The Question of Immigration Is Almost Always Oversimplified

The question of immigration is almost always framed in terms that make it appear easier than it actually is. A reliance on personal stories and captivating images on both sides of the debate fails to account for the complexity of the challenge, or, better, the array of challenges, involved in dealing with migration. The policy discussion in the United States is remarkably convoluted, and yet it is also problematic to believe that somehow, if we just set “politics” aside, everything would fall into place.

One thing that would help is the ability to step back and try to gain a comprehensive moral standpoint on the problem. A common standpoint is that of hospitality, of “welcoming the stranger.” There is no doubt that the biblical narrative is filled with stories and even laws enjoining such hospitality. One could imagine the Bible giving support to a “preferential option for the migrant.” However, the image has two significant limitations.

One is that it gives little guidance as to how far hospitality extends. True, the Gospel characteristically rejects any limits on such matters, but it takes little effort to see that, in our daily lives, extensions of hospitality involve characteristic judgments of prudence about when, how, etc. Two, the theme gives us little sense of why the hospitality is required. The injunctions in the Hebrew Bible indicate that such hospitality is due because “you too were once aliens in the land of Egypt” (Lev 19:34)—a reason that has particular resonance with America’s identity as a nation of immigrants. Yet, this image can then drag us back into the weeds of details over differences between historical eras and possibilities, not to mention ignoring the equally-biblical commands given to the Israelites to destroy the Canaanites occupying the Promised Land.

Without prejudice to the image of welcoming the stranger, I would suggest that Catholic Social Teaching gives us a more robust, deeper image that better addresses especially the long-term pathways needed by most migrants: the image of every life as a vocation. Moreover, this image builds on the strong foundation of the dignity of every human person, fleshing out more clearly what is at stake in recognizing just migration as integral to building a genuine culture of life.

It was Pope Saint Paul VI who introduced this image of life as a vocation, in his 1967 encyclical Populorum Progressio. That encyclical constituted a new turn in Catholic Social Thought, moving from its original focus on justice within industrializing nations to a focus on international human development. Subsequent popes reaffirmed this turn, with both John Paul II and Benedict XVI issuing “anniversary” encyclicals commemorating and extending this teaching. While the focus of these documents has typically been an analysis of the international economic order of the time, the distinctly inter-national character of immigration suggests a further look at the teaching’s foundation.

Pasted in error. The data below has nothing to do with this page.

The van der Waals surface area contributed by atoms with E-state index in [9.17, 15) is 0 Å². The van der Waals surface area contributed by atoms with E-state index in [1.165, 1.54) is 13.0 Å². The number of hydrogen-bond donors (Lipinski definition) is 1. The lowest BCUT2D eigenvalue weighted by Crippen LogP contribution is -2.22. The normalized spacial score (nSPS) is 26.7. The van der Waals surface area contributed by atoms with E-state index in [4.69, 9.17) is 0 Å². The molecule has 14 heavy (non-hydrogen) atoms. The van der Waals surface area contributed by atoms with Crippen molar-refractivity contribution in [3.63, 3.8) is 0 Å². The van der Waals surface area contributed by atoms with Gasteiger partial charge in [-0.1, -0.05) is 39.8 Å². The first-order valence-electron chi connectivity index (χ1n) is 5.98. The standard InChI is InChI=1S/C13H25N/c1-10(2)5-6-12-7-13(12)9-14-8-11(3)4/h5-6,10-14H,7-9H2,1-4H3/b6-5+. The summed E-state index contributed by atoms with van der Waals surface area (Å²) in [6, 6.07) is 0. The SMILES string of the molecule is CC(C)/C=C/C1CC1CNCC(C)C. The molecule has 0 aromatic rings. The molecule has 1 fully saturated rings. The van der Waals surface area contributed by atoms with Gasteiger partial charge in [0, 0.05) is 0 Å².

Paul VI, as is well-known, called for “integral” development—development that is not purely economic or technical, but rather one that “has to promote the good of every man and of the whole man” (§14). Less well-known is the next paragraph, which in fact provides the real description of what this means:

In the design of God, every man is called upon to develop and fulfill himself, for every life is a vocation. At birth, everyone is granted, in germ, a set of aptitudes and qualities for him to bring to fruition. Their coming to maturity, which will be the result of education received from the environment and personal efforts, will allow each man to direct himself toward the destiny intended for him by his Creator (§15).

This idea of “fulfillment” certainly culminates in “salvation,” but as Paul makes clear in subsequent paragraphs, it is also a matter of a “humanism” that includes the development of capacities for education and culture, freedom from “social scourges,” participation in forms of social cooperation, and peaceableness. Notably, Paul says it is not a matter of “increased possessions” leading to a “stifling materialism” (§18-19), but rather the movement toward “the possession of necessities” and the “turning toward a spirit of poverty” (§21).

When I teach this passage, I invite students to see that what Paul is describing is basically the sort of thing that every middle-class parent in a developed country wants for their children: not simply a marginal life of survival, but a life where basic survival needs have been secured, making possible a development of talents and gifts in ways that ultimately contribute to the society. Again, not simply to the achievement of personal wealth and success! And Paul’s point is to help us see that this will for fulfillment really is God’s will for human life—but for every human life, not just that small percentage born into economically-stable situations in rich countries.